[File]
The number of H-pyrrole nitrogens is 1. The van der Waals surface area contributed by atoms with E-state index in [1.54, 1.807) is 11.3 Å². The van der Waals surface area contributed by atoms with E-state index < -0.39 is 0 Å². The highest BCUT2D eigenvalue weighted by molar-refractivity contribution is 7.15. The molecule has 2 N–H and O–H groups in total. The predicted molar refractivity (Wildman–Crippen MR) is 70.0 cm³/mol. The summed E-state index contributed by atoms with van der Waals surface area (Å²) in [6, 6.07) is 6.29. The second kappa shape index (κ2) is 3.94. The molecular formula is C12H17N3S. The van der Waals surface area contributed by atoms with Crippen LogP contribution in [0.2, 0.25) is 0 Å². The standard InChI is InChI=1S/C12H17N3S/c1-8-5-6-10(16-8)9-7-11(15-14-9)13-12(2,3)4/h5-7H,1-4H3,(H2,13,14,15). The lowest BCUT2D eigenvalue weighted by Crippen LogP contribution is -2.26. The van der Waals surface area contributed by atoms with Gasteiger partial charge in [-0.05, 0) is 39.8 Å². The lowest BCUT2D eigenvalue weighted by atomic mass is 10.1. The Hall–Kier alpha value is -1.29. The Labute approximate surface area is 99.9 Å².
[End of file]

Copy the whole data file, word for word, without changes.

The number of H-pyrrole nitrogens is 1. The van der Waals surface area contributed by atoms with E-state index in [1.54, 1.807) is 11.3 Å². The van der Waals surface area contributed by atoms with E-state index < -0.39 is 0 Å². The highest BCUT2D eigenvalue weighted by molar-refractivity contribution is 7.15. The molecule has 2 N–H and O–H groups in total. The predicted molar refractivity (Wildman–Crippen MR) is 70.0 cm³/mol. The summed E-state index contributed by atoms with van der Waals surface area (Å²) in [6, 6.07) is 6.29. The second kappa shape index (κ2) is 3.94. The molecular formula is C12H17N3S. The van der Waals surface area contributed by atoms with Crippen LogP contribution in [0.2, 0.25) is 0 Å². The standard InChI is InChI=1S/C12H17N3S/c1-8-5-6-10(16-8)9-7-11(15-14-9)13-12(2,3)4/h5-7H,1-4H3,(H2,13,14,15). The lowest BCUT2D eigenvalue weighted by Crippen LogP contribution is -2.26. The van der Waals surface area contributed by atoms with Gasteiger partial charge in [-0.05, 0) is 39.8 Å². The lowest BCUT2D eigenvalue weighted by atomic mass is 10.1. The Hall–Kier alpha value is -1.29. The Labute approximate surface area is 99.9 Å².